Billboard might equivocate in this matter, but many books don't—some say straight-up that the Sego Brothers and Naomi's record is the first gospel million seller. One example is the 1979 Gospel Music Encyclopedia by Anderson and North.

I became suspicious of this claim after mentioning it to Bill Buster, who has operated both American Record Sales, Inc., and Eric Records since the 1960s and knows a lot about hit singles. He said that he has never sold a single copy of "Sorry I Never Knew You." That seemed odd.

After looking into it more, it turns out that Billboard and I were right to doubt this bit of gospel music trivia. The first gospel single to reportedly sell a million copies was released more than a half century earlier. It was the Fisk Jubilee Singers' "Swing Low, Sweet Chariot" in 1909, according to Bil Carpenter's 2005 book Uncloudy Days: The Gospel Music Encyclopedia.

If you insist that we consider only certified million sellers, then "Sorry I Never Knew You" is still not the first gospel record on the list. 
The first certified million seller is the Carter Family's "Can the Circle Be Unbroken (Bye and Bye)," originally released in 1935. 
The Carter Family

It's worth mentioning here that many million-selling records were never officially certified as million sellers by the Recording Industry Association of America (RIAA), either because the records were released by independent labels that didn't (or couldn't) keep track of their sales, or because the records' peak sales occurred before the RIAA existed. Nevertheless, many records' status as million sellers is widely accepted despite the lack of certification.

Here is a chronological list, up to 1965, of the earliest million-selling gospel singles, which I extracted from Carpenter's book. The ones that are followed by an asterisk are not certified by the RIAA.

You'll notice that the Sego Brothers and Naomi are not on the list at all. What's up with that?


Million-selling gospel singles through 1965


1909 – Fisk University Jubilee Quartet, AKA Fisk Jubilee Singers – "Swing Low, Sweet Chariot"*

1935 – The Carter Family – "Can the Circle Be Unbroken (Bye and Bye)"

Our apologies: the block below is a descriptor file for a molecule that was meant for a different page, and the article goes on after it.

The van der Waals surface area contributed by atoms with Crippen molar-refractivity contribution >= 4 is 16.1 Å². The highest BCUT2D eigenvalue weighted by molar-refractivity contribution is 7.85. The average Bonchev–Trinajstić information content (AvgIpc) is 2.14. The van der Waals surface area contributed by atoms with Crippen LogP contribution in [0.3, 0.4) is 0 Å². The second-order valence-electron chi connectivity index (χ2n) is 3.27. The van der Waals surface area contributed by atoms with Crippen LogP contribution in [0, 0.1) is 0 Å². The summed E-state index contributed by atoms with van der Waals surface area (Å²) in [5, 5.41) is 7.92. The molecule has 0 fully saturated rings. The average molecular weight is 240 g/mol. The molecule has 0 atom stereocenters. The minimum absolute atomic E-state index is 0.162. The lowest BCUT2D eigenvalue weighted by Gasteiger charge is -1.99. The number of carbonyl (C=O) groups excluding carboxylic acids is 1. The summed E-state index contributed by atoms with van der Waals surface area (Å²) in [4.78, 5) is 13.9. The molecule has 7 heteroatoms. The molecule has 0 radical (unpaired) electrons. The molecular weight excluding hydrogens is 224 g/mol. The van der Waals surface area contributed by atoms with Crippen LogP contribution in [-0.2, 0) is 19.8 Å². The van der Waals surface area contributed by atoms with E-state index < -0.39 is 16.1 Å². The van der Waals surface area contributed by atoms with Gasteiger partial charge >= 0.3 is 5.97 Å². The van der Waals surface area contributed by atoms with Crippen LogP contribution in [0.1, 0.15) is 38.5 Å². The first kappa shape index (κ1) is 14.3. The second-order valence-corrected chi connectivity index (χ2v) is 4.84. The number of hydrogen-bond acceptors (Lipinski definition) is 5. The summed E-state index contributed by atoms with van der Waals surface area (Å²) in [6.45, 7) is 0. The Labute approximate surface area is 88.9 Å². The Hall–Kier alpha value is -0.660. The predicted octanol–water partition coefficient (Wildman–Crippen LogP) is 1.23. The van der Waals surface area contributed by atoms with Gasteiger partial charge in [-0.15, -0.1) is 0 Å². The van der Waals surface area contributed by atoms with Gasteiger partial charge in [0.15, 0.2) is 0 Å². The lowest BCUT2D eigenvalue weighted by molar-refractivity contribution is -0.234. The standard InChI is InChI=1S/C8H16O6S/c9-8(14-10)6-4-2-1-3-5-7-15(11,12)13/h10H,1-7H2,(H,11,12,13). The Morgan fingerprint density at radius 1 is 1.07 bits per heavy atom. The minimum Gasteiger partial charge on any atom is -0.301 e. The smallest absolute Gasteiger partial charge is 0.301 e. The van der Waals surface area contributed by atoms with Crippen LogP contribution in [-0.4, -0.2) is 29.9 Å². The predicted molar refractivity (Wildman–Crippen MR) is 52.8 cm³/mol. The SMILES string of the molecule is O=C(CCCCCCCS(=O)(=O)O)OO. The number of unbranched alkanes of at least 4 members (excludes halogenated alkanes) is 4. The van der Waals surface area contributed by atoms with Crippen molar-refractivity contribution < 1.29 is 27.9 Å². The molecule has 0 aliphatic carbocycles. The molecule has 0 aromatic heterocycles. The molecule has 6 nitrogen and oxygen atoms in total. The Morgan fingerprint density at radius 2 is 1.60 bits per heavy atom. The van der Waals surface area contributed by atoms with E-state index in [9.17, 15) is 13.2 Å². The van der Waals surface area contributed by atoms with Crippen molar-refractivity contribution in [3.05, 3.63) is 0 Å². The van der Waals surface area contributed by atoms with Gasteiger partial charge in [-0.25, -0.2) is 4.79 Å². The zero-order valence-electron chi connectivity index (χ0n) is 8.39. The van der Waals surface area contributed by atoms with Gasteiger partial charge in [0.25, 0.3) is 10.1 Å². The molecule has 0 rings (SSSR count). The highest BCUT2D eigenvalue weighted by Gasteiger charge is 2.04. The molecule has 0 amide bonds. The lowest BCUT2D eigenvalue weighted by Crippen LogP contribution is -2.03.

1937 – Marian Anderson – "Ave Maria"*

1938 – Louis Armstrong – "When the Saints Go Marching In"

1945 – Sister Rosetta Tharpe – "Strange Things Happening Every Day"

1947 – Fairfield Four – "Don't Let Nobody Turn You Around"*

1948 – The Chuckwagon Gang – "I'll Fly Away"

1948 – Mahalia Jackson – "Move on Up a Little Higher"*

1955 – Clara Ward Singers – "Surely, God Is Able"*

1957 – Clara Ward Singers – "Packing Up"*

1957 – Staple Singers – "Uncloudy Day"

1965 – The Impressions – "People Get Ready"

*Not certified by the RIAA.





Thursday, January 12, 2017

The Midnight Eyes' "Sexcalibur" and Pleasure Dome (1982)


The Midnight Eyes


Here's a surprising musical link between the television game show Family Feud and an obscure X-rated film.

Pleasure Dome VHS

Mark Richard Dawson, the son of Family Feud host Richard Dawson and actress Diana Dors, used to have a band called the Midnight Eyes that his father plugged on Family Feud and that also provided the soundtrack for a little-known X-rated film in 1982.

This film, Pleasure Dome (not to be confused with the 2008 Penthouse film of the same name), is about a woman who buys a magical devil mask that makes everyone have sex. It also summons a "demon knight" (according to the VHS packaging, that is—he looks like a regular knight) who appears in the woman's bedroom at the beginning and end of the film. The film's title has nothing to do with the story. 


The devil mask
The movie is nearly wall-to-wall sex but contains a ridiculous flashback scene in which a knight fights a dragon that is never shown. The flashback is supposed to explain the origin of the mask but doesn't make much sense.